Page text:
Sermon 27 October 2013: Last after Trinity Year C

Publican and Pharisee     

‘Two men went up to the Temple to pray’ – nothing remarkable about that, you might think but no doubt it was the next phrase which would have caused a ripple of slightly amused interest among those listening to Jesus. ‘Two men went up to the Temple to pray, one a Pharisee, the other a Tax-collector’ – an unlikely duo: two human beings but very different from each other in their circumstances, their background and status. ‘One a Pharisee’ – highly regarded and respected, a man of consequence and standing, meticulous in his religious observance, irreproachable in his manner of life. ‘ The other a Tax-collector’ – nobody’s hero, nobody’s friend, despised and hated by everyone for his collaboration with the occupying power, extorting taxes on behalf of the enemy from his own people and making a living for himself out of it. A man who had sold his soul for dross.

‘Two men went up to the Temple to pray’. Jesus depicts them turning aside from the busy din of the narrow crowded streets, the press and throng of the city and invites us to observe them and to eavesdrop on them at their devotions.

The Pharisee stood and prayed thus with himself’. The phrase might mean that he prayed within himself, not aloud but silently. It also might mean just what it says – that he prayed, not to God, not to ‘the high and lofty One who inhabits eternity, whose name is Holy’ but to himself – himself the object of his veneration.

He stands there, confident that he has God’s ear, God’s approval. His self-assurance sits easily on him. He can face God without a qualm, look him in the eye. ‘God, I thank you...’ Well, that’s a good beginning, it strikes the right note, the note of gratitude. Gratitude for what? ‘I thank you that I am not like other people’.

That no doubt is true. Most likely he has had a good education, is respected and looked up to by many people and is probably regarded as a wholly worthy and admirable figure – a pillar of society. From the way in which he conducts himself and speaks, he presents himself as a self-made man in the realm of virtue, self-originating and self-authenticating in his uprightness. It does not occur to him that his virtues and his qualities are all given from a Source beyond himself. He does not see that all that he is and all that he has are gifts and that of himself he has nothing and is nothing. He has no sense of dependence, no awareness that he has nothing which he has not received and that all is grace. His prayer is a recital of self-congratulation, self-admiration.

Notice his virtues are all negative – he defines himself by what he is not; he is ‘not like other people, thieves, rogues, adulterers’ and most certainly he is not ‘like this tax collector’.

He basks in the glow of his moral and spiritual achievements and excellence: he ‘fasts twice a week and gives a tenth of all his income’. He is secure in the sense of his own worthiness and good standing in the eyes of both God and his fellow human beings.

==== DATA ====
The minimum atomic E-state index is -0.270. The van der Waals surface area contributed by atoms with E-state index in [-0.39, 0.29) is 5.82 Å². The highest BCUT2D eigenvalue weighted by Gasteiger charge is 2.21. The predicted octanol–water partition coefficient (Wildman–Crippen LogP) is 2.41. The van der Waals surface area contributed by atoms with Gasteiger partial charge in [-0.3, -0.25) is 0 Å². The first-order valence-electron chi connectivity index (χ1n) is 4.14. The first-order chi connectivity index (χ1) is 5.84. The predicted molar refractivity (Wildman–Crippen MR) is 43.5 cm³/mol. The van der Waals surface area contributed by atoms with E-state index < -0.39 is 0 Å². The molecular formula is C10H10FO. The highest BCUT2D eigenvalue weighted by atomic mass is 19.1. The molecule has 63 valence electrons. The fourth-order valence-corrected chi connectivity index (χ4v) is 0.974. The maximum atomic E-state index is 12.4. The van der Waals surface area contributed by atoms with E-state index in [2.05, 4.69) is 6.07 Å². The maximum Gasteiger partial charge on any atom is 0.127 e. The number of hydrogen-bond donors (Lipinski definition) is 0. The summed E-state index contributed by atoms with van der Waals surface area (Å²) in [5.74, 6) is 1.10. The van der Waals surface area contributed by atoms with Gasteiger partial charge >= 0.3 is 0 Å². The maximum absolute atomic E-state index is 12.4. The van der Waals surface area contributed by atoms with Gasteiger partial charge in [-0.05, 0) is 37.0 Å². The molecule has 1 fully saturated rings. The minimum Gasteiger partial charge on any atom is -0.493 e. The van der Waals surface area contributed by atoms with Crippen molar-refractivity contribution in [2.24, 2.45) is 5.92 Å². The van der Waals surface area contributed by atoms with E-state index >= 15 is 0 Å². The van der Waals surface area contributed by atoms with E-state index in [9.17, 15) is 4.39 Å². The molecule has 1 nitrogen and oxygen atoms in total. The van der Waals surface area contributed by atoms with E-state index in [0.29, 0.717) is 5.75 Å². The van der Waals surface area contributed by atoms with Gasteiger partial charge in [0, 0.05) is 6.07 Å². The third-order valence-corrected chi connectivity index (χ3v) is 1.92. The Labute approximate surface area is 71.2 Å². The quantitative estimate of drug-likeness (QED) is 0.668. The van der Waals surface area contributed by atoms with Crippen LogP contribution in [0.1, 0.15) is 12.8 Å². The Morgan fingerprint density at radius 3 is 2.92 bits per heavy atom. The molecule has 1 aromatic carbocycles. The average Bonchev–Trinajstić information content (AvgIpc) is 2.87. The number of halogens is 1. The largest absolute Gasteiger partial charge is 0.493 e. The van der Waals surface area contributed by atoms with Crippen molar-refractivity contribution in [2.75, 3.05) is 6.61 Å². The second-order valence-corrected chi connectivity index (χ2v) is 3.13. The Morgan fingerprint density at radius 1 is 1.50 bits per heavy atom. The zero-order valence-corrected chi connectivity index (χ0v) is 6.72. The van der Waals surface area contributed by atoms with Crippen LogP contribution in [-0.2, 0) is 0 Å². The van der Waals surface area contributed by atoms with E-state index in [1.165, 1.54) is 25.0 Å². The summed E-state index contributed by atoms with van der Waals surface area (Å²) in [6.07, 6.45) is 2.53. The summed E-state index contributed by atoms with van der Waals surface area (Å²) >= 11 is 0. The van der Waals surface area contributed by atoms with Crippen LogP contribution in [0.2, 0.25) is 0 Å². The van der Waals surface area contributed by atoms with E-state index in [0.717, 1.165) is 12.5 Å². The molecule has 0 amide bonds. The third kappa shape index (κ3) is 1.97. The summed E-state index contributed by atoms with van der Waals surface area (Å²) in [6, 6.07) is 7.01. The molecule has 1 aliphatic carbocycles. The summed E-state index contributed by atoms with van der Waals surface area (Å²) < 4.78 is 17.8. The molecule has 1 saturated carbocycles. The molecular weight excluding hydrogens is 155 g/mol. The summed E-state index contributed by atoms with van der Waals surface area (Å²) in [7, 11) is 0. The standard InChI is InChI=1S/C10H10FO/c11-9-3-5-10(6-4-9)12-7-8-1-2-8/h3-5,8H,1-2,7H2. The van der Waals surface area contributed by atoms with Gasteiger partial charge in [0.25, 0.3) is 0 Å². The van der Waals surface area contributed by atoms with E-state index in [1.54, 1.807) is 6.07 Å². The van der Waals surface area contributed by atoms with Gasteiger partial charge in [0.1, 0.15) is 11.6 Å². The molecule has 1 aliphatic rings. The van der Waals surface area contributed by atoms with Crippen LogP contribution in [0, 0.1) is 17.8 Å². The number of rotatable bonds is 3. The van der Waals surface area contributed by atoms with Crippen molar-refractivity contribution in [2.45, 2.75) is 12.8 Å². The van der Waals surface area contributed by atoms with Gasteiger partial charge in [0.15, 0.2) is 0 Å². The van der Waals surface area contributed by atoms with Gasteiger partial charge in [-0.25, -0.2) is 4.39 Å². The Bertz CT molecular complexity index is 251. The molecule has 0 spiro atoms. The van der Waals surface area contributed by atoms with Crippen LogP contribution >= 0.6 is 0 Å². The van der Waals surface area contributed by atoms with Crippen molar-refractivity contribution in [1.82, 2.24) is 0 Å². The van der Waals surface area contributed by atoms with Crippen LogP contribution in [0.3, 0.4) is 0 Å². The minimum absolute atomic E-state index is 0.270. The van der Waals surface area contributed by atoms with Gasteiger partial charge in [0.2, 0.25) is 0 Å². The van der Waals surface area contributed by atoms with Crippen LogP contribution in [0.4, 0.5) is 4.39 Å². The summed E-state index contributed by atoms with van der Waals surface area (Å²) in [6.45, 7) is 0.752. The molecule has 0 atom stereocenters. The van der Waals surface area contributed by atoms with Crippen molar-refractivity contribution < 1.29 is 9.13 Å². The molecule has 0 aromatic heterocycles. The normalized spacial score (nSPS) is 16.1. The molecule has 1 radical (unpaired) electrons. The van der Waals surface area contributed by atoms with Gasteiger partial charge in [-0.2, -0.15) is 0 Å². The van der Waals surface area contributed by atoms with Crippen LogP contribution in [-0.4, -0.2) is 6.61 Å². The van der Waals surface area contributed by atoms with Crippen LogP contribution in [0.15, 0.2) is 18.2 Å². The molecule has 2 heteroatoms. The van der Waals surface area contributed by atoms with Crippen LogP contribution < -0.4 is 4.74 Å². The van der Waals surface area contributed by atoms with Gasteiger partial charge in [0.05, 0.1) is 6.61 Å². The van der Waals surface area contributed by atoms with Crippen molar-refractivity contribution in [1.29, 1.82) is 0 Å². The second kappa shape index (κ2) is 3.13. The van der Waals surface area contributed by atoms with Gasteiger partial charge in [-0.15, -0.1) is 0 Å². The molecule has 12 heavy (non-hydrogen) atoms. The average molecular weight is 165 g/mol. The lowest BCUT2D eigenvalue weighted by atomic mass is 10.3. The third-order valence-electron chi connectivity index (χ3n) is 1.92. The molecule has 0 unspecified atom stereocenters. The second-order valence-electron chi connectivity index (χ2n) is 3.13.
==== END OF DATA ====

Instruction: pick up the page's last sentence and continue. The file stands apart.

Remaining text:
‘Two men went up to the Temple to pray’ but one of them forgot what he had gone for. Delighted with his own virtue, he prayed not to God but to himself.

In total contrast, the other ‘standing far off and beating his breast’ does not ‘even look up to heaven’. Not for him ‘the best  places’ up front, ‘the seats of honour’ in the synagogue or at the feast. He would not presume to be among the devout and the respectable – he knows his place, he knows where he properly belongs. ‘Standing far off’ his head is bowed, his eyes downcast. He is too overcome by shame to be able to stand confidently before the Lord and he beats his breast and asks for mercy. He knows his need, recognises that spiritually and morally he is utterly bankrupt. He comes to God with empty pockets hanging out but he does not despair. As with that other in another of the Lord’s Parables, ‘standing far off’ he has ‘come to himself’ and like the Prodigal in the ‘far country’ he knows the road he must take.

The Pharisee in this parable is a reminder to us of just how easily we human beings can subconsciously slip into a kind of unquestioning self-regard, which blinds us to the truth and reality of who we are and what we are. This applies as much on the collective and corporate level as it does on the individual and personal. Parish congregations, ecclesiastical groups and institutions, religious communities, theological colleges, can be insidiously beguiled into subconsciously ‘trusting in themselves that they are righteous, regarding others with disdain'.

Whereas the Tax Collector stands as an assurance that no matter how much and how frequently we fall short in our relationship with God and with one another, despair is not the appropriate or the necessary response. ‘Keep your mind in Hell and despair not’ was the advice of the Staretz Silouan. For it is part of the mystery of things that darkness and grace, judgement and mercy, may be experienced inseparably bound together. The mercy of God is unfailing and inexhaustible and although it may on occasion be experienced by us as severe, nevertheless it is mercy and it is with us and for us.

What is required of us is the humility to accept it – and ‘humility is endless’ – humility and simplicity, – a condition which costs us ‘not less than everything’.

R.S. Thomas speaking of the realm of mercy, which we call the Kingdom of God, says that ‘It’s a long way off but to get the re takes no time and admission is free, if you will purge yourself of desire and present yourself with your need only and the simple offering of your faith, green as a leaf’.

Eric Simmons CR